30 Jan 2008

Photographing white on white

White walls, white steps, white roofs, white guttering – and even the white pot from which all that white paint comes – so where’s the photographic interest in that lot? Just all white isn’t it? Well, there’s a lot more to a white surface than you might think at first glance.

I’ve long been fascinated by the extraordinary array of textures, tones and hues to be found in plain old white. Photographing white surfaces and objects presents lots of difficulties, but all can be easily overcome with a little attention to basic technique.

The pictures here are the result of a one hour stroll though the narrow alleys of one small village in Menorca. Almost everything there is painted white.

To keep things simple, I set the White Balance (WB) to Auto White Balance (AWB), and this coped extremely well bearing in mind the tremendous range of colour temperatures between deep shade and bright sun..

The most difficult problem, when photographing white objects is exposure – but it is really a lot easier to solve than you might think. If you point your camera, with its built-in light metering system, at a white object it will register an awful lot of reflected light. In effect, your metering system is looking at all that white, saying ‘Gosh, there’s loads of light here, let’s cut down’. It is being fooled into cutting the exposure down. Unless you are aware of this – and do something about it – your picture will be under-exposed. All you have to do is set your Exposure Compensation function to around +1 – that’s plus one value, or one full ‘f’ stop. Then your camera will ‘over-expose’ by plus one ‘f’ stop to compensate for all that reflected light, and your image will be correctly exposed. Experiment until you get the exposure you want.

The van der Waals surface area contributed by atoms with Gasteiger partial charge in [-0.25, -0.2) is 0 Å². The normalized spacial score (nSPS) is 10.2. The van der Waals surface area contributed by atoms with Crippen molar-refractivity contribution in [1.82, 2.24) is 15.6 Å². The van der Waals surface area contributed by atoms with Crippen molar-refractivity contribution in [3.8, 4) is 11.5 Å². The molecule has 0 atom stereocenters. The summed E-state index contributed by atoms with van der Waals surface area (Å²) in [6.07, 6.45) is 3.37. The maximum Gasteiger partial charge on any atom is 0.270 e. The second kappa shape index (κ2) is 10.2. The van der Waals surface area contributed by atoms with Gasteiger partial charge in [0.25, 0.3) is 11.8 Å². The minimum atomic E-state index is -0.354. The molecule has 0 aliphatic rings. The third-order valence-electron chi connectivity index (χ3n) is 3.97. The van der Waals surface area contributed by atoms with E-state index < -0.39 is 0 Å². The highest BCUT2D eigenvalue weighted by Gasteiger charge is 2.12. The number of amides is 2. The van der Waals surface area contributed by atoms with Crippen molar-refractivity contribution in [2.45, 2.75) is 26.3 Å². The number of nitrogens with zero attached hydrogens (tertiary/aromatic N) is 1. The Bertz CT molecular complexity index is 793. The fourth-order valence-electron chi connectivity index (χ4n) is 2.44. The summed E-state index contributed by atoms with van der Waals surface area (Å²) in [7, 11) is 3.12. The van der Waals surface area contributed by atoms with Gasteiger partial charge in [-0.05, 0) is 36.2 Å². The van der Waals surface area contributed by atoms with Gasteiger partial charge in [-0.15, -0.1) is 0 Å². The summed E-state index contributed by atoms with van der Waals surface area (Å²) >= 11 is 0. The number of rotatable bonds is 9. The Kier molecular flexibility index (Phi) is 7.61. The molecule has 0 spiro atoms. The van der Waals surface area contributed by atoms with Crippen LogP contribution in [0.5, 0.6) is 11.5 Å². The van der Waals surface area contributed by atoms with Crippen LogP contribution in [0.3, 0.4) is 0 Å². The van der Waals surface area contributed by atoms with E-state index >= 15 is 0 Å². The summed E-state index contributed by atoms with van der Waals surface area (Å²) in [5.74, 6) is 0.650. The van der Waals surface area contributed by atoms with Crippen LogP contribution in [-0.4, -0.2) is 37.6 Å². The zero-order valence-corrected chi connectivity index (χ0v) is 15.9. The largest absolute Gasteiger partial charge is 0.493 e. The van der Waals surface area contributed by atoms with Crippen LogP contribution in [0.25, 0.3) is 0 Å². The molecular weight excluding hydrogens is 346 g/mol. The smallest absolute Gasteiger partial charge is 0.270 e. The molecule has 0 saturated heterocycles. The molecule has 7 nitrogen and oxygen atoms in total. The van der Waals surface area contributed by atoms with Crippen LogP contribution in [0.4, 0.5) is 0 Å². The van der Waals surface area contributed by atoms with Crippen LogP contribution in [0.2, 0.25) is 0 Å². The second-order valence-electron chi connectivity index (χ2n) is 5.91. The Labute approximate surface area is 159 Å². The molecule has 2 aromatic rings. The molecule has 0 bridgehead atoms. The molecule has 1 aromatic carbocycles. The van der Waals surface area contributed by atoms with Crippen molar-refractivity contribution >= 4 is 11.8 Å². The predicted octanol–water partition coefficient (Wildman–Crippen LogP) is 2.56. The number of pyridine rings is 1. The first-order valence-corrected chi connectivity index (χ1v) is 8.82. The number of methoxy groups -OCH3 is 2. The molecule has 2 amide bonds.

Setting the Exposure Compensation value to over-expose by about one full ‘f’ stop is one of the simplest ways of getting the right exposure when photographing white. Don’t be afraid to experiment, you might sometimes need to compensate even more if the white is particularly bright

If you are using the Manual ‘M’ settings as I do all the time, there are another way of getting around this under-exposure difficulty when photographing white areas. I might frame my picture approximately and look at the exposure scale in the viewfinder. I then just set my exposure to over-expose by the appropriate amount – in other words, leave the pointer on the ‘plus’ side of centre. I do this either by setting one full ‘f’ stop over, or doubling the exposure time; for example, I’ll use 125sec instead of 250sec.

Top photograph
Looking out from a shaded alleyway at the brightly lit church tower caused fewer exposure problems than you might think. I just framed the picture and set the exposure using the centre-weighted mode. This has taken the reading from the very bright white tower, but also taken into consideration the large areas of shaded white. Notice how the light is slanting across the right hand surface of the church tower has created texture, while the light hitting the left side is straight on, and this has shown a flat, pure white surface

Bottom photograph

All the time I am looking for patterns and shapes created by shadows. These can be used as compositional devices in the same way that any other subject can. So place these shadows carefully and move around to adjust the composition. Shadows can create really interesting designs on white

Next, in part 2 – more exposure options

No comments: